What I Learned As A Five Year BJJ White Belt
by BJJJ1

There were several times over the years when I thought about quitting. There were days when I was getting owned by everybody on the mat, but I somehow managed to push through and made it to blue. I wanted to share some things, for the white belts out there, that made all the difference for me:

• Submit your ego. Seriously. Keep in mind that you’re there to train, not to prove.

• Try to break yourself of the “Oh well, I can’t stop this pass/sub/reversal from happening. I’m just gonna sit here and take it“- attitude. Try anyway. Struggle. If the escape you try doesn’t work, then it doesn’t work, but remember that you’re not there to prove anything. You’re there to train, so TRY. Because trying will always improve your endurance, strength, sensitivity, and experience.

• Don’t train injured.

• Ask questions. Don’t be surprised if no one gives you any kind of guidance if you keep your mouth shut the whole time.

• Be supportive of both your juniors and seniors. Set an example. You don’t need a black belt to be everybody’s favorite person to train with.

• Roll. There are too many low ranks that bounce when the mat opens up after practice. High ranks stick around and work, and low ranks that are too self-conscious to grapple wonder why high ranks are so good. Go get your ass kicked. It’s practice with your team. Get tapped out. Pick your favorite submission and go hunting. And get tapped out some more in the process.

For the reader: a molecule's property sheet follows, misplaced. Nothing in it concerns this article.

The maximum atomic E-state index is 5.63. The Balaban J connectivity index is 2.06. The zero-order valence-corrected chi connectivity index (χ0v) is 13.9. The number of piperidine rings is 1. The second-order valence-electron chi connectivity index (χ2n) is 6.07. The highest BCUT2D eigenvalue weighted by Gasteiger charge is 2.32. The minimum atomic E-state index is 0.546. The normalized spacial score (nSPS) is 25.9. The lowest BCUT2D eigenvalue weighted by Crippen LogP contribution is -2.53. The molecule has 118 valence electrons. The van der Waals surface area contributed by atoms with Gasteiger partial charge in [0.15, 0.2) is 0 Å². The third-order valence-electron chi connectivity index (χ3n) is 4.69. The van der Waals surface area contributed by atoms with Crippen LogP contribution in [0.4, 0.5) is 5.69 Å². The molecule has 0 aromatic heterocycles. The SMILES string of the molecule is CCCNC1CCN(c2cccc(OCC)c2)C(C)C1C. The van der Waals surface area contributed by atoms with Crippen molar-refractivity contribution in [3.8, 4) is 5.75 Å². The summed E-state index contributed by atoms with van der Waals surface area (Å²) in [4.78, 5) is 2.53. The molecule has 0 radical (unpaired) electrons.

Thursday, March 19, 2015

Uechi Ryu Karate DVD

Uechi Ryu karate is an Okinawan style, which was derived directed from Southern China. 

Today we have a guest post from Shai Hai, who is the head of Uechi Ryu Israel, describing the DVD he has recently produced. Check out the YouTube!


Groundbreaking Uechi Ryu!

Hello to all fellow martial artists. Here me out! My name is Shai Hai. I am the head of Uechi-ryu Israel (Kenyukai Association). I am a direct student of Master  Shinjo Kiyohide of Okinawa, Japan (9 times world champion, chief of the Kenyukai and the OKF-Okinawa Karate Federation, and possibly the most famous of all Okinawan masters in our time).